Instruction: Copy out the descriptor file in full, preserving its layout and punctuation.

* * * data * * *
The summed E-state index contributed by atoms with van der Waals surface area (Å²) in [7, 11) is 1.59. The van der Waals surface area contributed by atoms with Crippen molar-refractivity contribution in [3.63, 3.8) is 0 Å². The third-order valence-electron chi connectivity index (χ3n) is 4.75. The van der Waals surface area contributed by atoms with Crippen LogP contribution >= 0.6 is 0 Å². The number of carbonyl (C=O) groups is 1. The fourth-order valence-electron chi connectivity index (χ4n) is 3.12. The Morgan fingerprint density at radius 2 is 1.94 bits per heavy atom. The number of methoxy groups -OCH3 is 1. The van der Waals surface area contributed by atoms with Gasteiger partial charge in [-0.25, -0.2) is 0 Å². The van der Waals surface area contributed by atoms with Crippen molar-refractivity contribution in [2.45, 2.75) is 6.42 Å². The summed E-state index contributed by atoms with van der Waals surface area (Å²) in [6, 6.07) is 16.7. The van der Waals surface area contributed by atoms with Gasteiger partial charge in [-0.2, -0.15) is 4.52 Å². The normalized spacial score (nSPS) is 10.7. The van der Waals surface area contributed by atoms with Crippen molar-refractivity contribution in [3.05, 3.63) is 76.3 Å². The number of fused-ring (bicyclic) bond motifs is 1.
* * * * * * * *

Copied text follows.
The summed E-state index contributed by atoms with van der Waals surface area (Å²) in [7, 11) is 1.59. The van der Waals surface area contributed by atoms with Crippen molar-refractivity contribution in [3.63, 3.8) is 0 Å². The third-order valence-electron chi connectivity index (χ3n) is 4.75. The van der Waals surface area contributed by atoms with Crippen LogP contribution >= 0.6 is 0 Å². The number of carbonyl (C=O) groups is 1. The fourth-order valence-electron chi connectivity index (χ4n) is 3.12. The Morgan fingerprint density at radius 2 is 1.94 bits per heavy atom. The number of methoxy groups -OCH3 is 1. The van der Waals surface area contributed by atoms with Gasteiger partial charge in [-0.25, -0.2) is 0 Å². The van der Waals surface area contributed by atoms with Crippen molar-refractivity contribution in [2.45, 2.75) is 6.42 Å². The summed E-state index contributed by atoms with van der Waals surface area (Å²) in [6, 6.07) is 16.7. The van der Waals surface area contributed by atoms with Gasteiger partial charge in [-0.2, -0.15) is 4.52 Å². The normalized spacial score (nSPS) is 10.7. The van der Waals surface area contributed by atoms with Crippen molar-refractivity contribution in [3.05, 3.63) is 76.3 Å². The number of fused-ring (bicyclic) bond motifs is 1.